She turns to the photographs on her lap. In one, her father, Benjamin, who worked as a superintendent with the Railroad Mail Service, is posing with his choir at Hampton Institute. And then she turns over the funeral program of her brother, Ruffin Ferebee, an attorney, who died two years ago.

"He was a true inspiration. Ruffin used to stand on a soapbox in the kitchen and recite all the Psalms, he learned all 150 by age 17. I tried to beat him by starting at the back with No. 150," says Ferebee."One day he asked me who I was going to help in life. I said, the poor, the old, the lonely, the young, the sick, the homeless and hungry, and the disabled. He made up a word, polyshod," and she starts spelling it out. "Well, I forget what the second (o) means but that has been my formula."

Even as a young woman, treating the elderly had a certain poignancy. But helping a 9-year-old has given her her greatest pleasure. Georgie, whose last name has long been forgotten took his 3-year-old brother to the babysitter each day. One day the babysitter couldn't work, Georgie' mother was across town at her job as a domestic, and the ice box was empty. Georgie stole a bottle of milk from a neighbor's porch and ended up in the Precinct.

"I went down and got him and paid for the milk and right then decided we needed a place for black children of working mothers," says Ferebee, recalling this 1929 incident. Non of the area's playgrounds or recreation centers were opened to blacks.

Bit by bit she collected some donations and then appealed to the then all-white Friendship House board for a facility nearby. "Their first reaction was 'Do you mean you want black children running wild around here?' They told me hubcaps would be stolen, all sorts of wrongdoing. And I explained to them the need and they said I was lecturing. I said no. I am just telling you the facts. Finally one woman said yes, we will help - so did the old Community Chest - and we opened Southeast Neighborhood House at 301 G St. SE," says Ferebee.

For seven summers, in the worst years of the Depression, Ferebee directed a health project in rural Mississippi. With a few co-workers from the Alpha Kappa Alpha sorority, she drove to Holmes and Bolivar counties in her Grand Page. Unpaved roads, floorless shacks and malnutrition faced the group everywhere they turned.

"The children suffered so much, from anemia, diarrhea and low blood. The older people had high blood and malnutrition. The diet consisted of meal, meat and molasses and a lot of fat," says Ferebee, slightly appalled. With the help of another sorority sister, Ella Moran, they set up a stove outside and cooked dried fruit, prunes, raisins and rice. The project eventually grew into the Taborian Hospital, now the Mound Bayou Hospital.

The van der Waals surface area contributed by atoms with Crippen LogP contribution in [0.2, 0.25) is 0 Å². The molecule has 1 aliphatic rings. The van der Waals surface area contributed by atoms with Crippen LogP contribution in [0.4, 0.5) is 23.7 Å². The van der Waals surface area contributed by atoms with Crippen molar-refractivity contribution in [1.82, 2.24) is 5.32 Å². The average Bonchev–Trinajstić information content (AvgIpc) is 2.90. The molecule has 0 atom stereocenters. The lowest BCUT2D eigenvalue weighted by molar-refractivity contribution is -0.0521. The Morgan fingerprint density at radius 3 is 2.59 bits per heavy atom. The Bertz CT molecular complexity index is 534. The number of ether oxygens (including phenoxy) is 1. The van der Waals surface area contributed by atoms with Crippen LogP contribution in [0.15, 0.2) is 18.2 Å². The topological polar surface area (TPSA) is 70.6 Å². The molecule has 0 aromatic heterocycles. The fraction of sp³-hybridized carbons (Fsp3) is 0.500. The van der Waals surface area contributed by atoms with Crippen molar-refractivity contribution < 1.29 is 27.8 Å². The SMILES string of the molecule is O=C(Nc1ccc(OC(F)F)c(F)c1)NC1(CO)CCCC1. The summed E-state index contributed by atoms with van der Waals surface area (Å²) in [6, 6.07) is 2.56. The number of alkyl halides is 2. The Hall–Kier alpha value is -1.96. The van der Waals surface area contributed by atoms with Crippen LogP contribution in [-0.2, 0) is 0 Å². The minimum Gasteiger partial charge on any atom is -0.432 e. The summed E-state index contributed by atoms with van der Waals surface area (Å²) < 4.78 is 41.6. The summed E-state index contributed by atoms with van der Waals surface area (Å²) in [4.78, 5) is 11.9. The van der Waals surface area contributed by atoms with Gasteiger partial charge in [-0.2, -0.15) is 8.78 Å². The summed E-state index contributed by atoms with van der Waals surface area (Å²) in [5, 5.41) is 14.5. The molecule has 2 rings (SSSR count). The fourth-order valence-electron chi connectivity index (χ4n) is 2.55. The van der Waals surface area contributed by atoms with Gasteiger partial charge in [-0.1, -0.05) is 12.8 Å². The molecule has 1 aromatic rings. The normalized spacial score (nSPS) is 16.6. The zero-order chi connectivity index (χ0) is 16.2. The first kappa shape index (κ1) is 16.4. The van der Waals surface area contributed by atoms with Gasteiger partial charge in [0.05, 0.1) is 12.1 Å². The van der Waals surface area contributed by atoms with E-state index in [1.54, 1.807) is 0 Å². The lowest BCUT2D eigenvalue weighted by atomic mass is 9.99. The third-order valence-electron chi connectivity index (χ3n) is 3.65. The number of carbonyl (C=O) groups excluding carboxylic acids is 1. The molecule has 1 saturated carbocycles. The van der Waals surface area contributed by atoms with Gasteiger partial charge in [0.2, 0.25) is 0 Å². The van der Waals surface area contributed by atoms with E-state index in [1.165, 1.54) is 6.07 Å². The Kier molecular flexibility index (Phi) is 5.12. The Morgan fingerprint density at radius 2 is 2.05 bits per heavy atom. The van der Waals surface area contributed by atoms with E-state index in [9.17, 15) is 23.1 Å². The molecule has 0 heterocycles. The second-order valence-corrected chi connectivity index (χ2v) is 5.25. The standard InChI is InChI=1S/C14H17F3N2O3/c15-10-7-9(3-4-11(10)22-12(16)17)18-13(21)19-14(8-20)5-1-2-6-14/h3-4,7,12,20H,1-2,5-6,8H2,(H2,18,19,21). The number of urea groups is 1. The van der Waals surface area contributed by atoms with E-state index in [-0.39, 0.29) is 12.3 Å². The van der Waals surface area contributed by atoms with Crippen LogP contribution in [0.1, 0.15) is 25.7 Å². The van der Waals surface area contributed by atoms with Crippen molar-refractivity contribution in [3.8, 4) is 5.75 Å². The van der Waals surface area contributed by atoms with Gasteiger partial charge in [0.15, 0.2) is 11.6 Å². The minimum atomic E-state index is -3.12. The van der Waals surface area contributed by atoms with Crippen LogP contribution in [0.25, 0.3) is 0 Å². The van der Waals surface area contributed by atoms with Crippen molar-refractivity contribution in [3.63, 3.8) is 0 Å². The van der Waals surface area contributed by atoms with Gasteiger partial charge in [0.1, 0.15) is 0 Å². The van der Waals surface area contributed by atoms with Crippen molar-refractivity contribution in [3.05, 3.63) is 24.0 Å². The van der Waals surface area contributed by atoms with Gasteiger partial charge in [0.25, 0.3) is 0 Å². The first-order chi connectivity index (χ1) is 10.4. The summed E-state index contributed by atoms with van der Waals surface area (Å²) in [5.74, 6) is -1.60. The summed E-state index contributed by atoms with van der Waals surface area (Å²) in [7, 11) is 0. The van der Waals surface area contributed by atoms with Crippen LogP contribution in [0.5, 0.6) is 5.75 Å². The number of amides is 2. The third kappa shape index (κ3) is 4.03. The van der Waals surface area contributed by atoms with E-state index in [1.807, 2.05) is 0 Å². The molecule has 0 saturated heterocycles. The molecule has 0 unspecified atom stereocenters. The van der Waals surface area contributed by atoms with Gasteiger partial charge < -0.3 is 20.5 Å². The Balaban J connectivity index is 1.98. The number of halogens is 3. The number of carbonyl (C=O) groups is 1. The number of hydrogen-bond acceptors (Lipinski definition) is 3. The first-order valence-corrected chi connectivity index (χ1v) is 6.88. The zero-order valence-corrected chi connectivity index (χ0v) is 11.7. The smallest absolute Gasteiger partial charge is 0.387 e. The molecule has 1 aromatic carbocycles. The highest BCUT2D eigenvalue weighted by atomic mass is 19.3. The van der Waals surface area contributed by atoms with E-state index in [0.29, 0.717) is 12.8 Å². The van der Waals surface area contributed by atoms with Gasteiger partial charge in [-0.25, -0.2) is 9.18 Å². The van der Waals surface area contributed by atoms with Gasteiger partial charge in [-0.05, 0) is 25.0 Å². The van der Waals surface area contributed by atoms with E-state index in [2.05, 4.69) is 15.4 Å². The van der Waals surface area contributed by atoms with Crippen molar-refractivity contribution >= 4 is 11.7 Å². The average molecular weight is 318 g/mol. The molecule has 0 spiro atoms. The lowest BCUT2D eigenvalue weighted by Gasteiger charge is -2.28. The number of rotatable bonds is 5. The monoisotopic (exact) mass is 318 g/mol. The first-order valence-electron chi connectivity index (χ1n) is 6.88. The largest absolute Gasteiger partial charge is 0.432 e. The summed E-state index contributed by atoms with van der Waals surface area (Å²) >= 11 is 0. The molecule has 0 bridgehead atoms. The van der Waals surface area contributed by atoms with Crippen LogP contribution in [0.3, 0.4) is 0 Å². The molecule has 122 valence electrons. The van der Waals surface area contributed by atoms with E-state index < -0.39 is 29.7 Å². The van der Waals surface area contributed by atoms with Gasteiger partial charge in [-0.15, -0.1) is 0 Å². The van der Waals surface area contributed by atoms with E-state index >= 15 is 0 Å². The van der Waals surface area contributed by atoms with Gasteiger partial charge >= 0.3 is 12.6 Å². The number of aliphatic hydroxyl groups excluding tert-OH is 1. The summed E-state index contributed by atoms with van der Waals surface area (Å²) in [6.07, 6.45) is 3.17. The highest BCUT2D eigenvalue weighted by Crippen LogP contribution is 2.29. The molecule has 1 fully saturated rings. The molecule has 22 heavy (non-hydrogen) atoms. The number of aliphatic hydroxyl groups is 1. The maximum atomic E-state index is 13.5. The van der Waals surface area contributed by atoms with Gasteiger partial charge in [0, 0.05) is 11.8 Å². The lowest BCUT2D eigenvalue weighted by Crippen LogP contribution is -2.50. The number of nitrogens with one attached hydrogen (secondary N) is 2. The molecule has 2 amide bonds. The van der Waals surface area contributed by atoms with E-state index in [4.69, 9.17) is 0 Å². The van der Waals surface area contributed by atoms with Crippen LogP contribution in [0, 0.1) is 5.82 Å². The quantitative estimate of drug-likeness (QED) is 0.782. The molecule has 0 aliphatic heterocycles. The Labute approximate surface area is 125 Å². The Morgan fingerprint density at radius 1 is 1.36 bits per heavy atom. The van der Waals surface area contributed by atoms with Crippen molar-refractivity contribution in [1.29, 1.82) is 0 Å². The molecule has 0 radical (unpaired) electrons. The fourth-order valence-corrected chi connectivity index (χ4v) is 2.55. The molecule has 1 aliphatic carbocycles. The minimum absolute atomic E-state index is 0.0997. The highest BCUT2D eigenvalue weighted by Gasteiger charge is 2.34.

"The conditions down there have improved greatly, but now the hospital is in poor financial shape," says Ferebee, who took a group of African and Caribbean women there in 1975 right after she broke her ankle at the Women's Conference in Mexico City. "She refused to go to the doctor and never slowed down," says Nan Frederick, an AID program analyst. "On occasion she would lift her feet up on the bus. When we finally got her to the hospital, she rejected the crutches and came out of the hospital waving them."

Despite the sedentary sighs and serious heart trouble, Ferebee hasn't stopped barreling. In her living room are medical journals, unread for years, and some of her daughter's dolls. But no plaques, no citations. Why? "I tried not to let any of this ever go to my head," she says. "Let me tell you what Aunt Josephine did." Josephine St. Pierre Ruffin, the wife of Massachusetts' first black judge, organized the National Association of Colored Women's Clubs. When she was offered the first presidency, she said no.

"She stood there with her hat, the feather wrapped around her ear, and she said, 'I cannot accept. Because I am not going to have you ladies saying I called this meeting together so I could be president.' She didn't want to hurt any one's feelings, she didn't want to be beating her drum," says Ferebee. The love seat of her ancestors is now piled with old photographs and note books, and she says sedately, "That's why I have been satisfied with whatever my role has been."